Pastoralists: Poor pastoralists in Somalia are unable to cope with rising costs of water and food and, in turn, keep their livestock in shape. The FSNAU states that with fewer livestock births expected in the current calendar year, reduced income from their sales, and low availability of milk for both adults and children, poor households would be subjected to large gaps in food consumption through mid-2022. This applies for agropastoral communities, too, in the event of an erratically distributed rainfall or conflict. 

Urban poor: Food consumption gaps could be the story for the urban poor as well, considering the slowdown in economic activities in urban areas and the increasing price of food and other essential items. The IPC’s report states that the urban poor’s ability to absorb the impact of further rise in food prices is limited. As per its estimates, they presently spend 60-80% of their income on food. “Declining labour wages and rising food prices have led to sharp declines in the terms of trade between wage labour and cereals, in some cases, by as much as 50%. As a result, the urban poor face moderate to large food consumption gaps through mid-2022,” the report states.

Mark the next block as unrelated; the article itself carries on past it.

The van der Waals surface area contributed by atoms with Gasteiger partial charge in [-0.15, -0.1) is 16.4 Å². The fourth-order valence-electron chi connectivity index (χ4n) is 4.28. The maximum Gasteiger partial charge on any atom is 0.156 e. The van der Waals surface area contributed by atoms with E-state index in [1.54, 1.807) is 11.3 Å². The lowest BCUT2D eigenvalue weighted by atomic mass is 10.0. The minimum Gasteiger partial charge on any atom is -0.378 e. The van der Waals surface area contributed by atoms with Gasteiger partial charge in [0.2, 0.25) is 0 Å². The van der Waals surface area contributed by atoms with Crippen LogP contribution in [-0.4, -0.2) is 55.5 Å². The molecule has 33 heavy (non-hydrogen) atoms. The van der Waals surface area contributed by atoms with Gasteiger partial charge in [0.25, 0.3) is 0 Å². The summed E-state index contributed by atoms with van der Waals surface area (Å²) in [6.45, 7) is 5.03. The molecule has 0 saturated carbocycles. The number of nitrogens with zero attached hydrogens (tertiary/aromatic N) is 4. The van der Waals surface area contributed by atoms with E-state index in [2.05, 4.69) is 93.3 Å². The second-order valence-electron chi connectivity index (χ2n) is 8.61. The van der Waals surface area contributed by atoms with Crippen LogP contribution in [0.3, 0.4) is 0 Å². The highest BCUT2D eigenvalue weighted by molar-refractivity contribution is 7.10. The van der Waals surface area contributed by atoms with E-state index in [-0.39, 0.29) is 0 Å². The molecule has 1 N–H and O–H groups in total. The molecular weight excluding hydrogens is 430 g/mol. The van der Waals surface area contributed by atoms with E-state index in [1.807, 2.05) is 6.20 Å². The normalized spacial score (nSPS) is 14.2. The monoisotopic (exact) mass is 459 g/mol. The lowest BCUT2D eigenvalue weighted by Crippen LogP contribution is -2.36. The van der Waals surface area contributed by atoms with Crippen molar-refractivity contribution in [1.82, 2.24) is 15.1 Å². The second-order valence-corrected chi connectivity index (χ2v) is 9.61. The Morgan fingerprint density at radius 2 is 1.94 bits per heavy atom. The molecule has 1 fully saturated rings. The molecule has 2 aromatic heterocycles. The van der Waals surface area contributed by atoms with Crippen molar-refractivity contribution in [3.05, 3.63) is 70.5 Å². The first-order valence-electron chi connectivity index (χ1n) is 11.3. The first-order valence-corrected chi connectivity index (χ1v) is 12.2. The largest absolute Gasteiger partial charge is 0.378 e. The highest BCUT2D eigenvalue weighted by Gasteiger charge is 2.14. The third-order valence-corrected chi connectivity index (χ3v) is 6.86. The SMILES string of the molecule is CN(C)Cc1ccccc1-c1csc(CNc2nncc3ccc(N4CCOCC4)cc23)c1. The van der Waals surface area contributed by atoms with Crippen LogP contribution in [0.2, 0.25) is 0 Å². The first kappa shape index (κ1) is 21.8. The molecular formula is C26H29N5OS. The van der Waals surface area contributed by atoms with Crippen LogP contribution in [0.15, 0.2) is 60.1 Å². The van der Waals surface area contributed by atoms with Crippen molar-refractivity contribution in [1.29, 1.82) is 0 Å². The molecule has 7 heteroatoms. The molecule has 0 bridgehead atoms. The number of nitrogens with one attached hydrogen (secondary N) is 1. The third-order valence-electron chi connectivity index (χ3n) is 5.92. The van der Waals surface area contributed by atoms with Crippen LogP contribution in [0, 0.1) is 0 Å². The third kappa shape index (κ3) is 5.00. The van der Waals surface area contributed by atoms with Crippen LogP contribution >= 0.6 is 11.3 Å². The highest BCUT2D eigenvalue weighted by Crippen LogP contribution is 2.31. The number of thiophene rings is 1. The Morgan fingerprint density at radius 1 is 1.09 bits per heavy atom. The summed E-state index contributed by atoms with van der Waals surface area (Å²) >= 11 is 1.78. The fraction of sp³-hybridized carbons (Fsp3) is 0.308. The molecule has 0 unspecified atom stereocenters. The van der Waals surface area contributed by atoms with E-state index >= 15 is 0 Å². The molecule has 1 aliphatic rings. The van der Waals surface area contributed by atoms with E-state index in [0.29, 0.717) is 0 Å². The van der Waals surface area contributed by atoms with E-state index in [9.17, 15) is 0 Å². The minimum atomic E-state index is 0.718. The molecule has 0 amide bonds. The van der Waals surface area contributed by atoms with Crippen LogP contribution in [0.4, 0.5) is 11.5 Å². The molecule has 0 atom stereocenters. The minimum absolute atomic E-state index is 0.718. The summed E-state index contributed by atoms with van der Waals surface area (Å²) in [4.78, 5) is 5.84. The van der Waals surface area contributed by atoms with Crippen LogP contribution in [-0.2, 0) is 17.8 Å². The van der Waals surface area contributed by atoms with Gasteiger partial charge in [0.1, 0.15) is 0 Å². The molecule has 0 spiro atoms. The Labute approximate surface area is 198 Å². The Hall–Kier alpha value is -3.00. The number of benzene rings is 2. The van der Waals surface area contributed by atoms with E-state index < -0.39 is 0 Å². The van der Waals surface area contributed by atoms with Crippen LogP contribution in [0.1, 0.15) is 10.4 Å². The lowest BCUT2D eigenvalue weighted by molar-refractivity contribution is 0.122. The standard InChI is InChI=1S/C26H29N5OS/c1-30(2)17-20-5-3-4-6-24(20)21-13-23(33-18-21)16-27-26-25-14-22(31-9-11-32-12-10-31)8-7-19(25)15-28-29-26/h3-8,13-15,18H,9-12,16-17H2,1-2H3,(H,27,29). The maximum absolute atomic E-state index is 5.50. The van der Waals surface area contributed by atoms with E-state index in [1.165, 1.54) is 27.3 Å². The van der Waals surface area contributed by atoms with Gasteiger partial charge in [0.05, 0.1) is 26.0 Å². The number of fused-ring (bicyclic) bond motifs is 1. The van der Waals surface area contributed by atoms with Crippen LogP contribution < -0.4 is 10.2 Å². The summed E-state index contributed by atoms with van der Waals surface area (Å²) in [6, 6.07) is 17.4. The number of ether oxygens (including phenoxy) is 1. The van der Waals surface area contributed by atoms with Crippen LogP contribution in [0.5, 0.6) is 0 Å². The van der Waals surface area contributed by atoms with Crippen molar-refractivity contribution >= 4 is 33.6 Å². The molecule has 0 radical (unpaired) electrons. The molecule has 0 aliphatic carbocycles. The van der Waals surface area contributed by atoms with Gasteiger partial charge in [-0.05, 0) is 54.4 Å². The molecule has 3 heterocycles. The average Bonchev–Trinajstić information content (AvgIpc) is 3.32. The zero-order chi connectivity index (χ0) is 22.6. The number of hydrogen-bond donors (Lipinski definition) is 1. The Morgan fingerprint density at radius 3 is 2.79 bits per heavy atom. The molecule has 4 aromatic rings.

Population displacement: Worsening drought conditions and persistent food insecurity could lead to increased displacement from rural to urban areas and existing settlements through mid-2022, in case humanitarian assistance is not adequately scaled up. This would result in displaced people experiencing moderate to large consumption gaps through mid-2022. 

As per OCHA, more than 572,000 people have been displaced internally due to the drought between October 2021 and February 2022 — almost double the figure for the comparable period in 2016-17.  

Measles outbreak 

The OCHA informs that health authorities have observed a measles outbreak in Somalia.  

About 2,000 suspected cases were reported in February, compared to 1,535 suspected cases in January. At least nine related deaths were reported from the Jubalanad state.  

Overcrowded settlements of the displaced populations, poor water and sanitary conditions could result in further outbreaks of measles and acute watery diarrhoea (AWD), affecting mostly children under five years of age. “Under this scenario, levels of acute malnutrition could rapidly increase to 30 percent or more Global Acute Malnutrition (GAM) which is one of the thresholds for Famine (IPC Phase 5) classification,” IPC adds.